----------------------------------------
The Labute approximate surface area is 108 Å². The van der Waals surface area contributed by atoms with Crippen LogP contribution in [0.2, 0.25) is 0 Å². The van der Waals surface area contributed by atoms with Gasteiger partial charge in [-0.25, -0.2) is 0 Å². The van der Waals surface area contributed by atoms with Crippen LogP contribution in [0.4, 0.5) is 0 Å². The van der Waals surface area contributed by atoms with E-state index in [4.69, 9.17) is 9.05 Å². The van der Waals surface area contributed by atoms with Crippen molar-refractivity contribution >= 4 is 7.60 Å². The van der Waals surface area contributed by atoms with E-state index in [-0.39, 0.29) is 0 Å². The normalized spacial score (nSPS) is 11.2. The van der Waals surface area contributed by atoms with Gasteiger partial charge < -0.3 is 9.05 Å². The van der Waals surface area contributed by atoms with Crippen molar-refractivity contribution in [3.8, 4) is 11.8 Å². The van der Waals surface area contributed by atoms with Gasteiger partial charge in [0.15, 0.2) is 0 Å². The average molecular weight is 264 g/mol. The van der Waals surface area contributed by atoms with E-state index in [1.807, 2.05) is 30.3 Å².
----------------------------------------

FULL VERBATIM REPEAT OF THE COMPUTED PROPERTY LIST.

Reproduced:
The Labute approximate surface area is 108 Å². The van der Waals surface area contributed by atoms with Crippen LogP contribution in [0.2, 0.25) is 0 Å². The van der Waals surface area contributed by atoms with Gasteiger partial charge in [-0.25, -0.2) is 0 Å². The van der Waals surface area contributed by atoms with Crippen LogP contribution in [0.4, 0.5) is 0 Å². The van der Waals surface area contributed by atoms with E-state index in [4.69, 9.17) is 9.05 Å². The van der Waals surface area contributed by atoms with Crippen molar-refractivity contribution >= 4 is 7.60 Å². The van der Waals surface area contributed by atoms with E-state index in [-0.39, 0.29) is 0 Å². The normalized spacial score (nSPS) is 11.2. The van der Waals surface area contributed by atoms with Gasteiger partial charge < -0.3 is 9.05 Å². The van der Waals surface area contributed by atoms with Crippen molar-refractivity contribution in [3.8, 4) is 11.8 Å². The van der Waals surface area contributed by atoms with Gasteiger partial charge in [0.15, 0.2) is 0 Å². The average molecular weight is 264 g/mol. The van der Waals surface area contributed by atoms with E-state index in [1.807, 2.05) is 30.3 Å².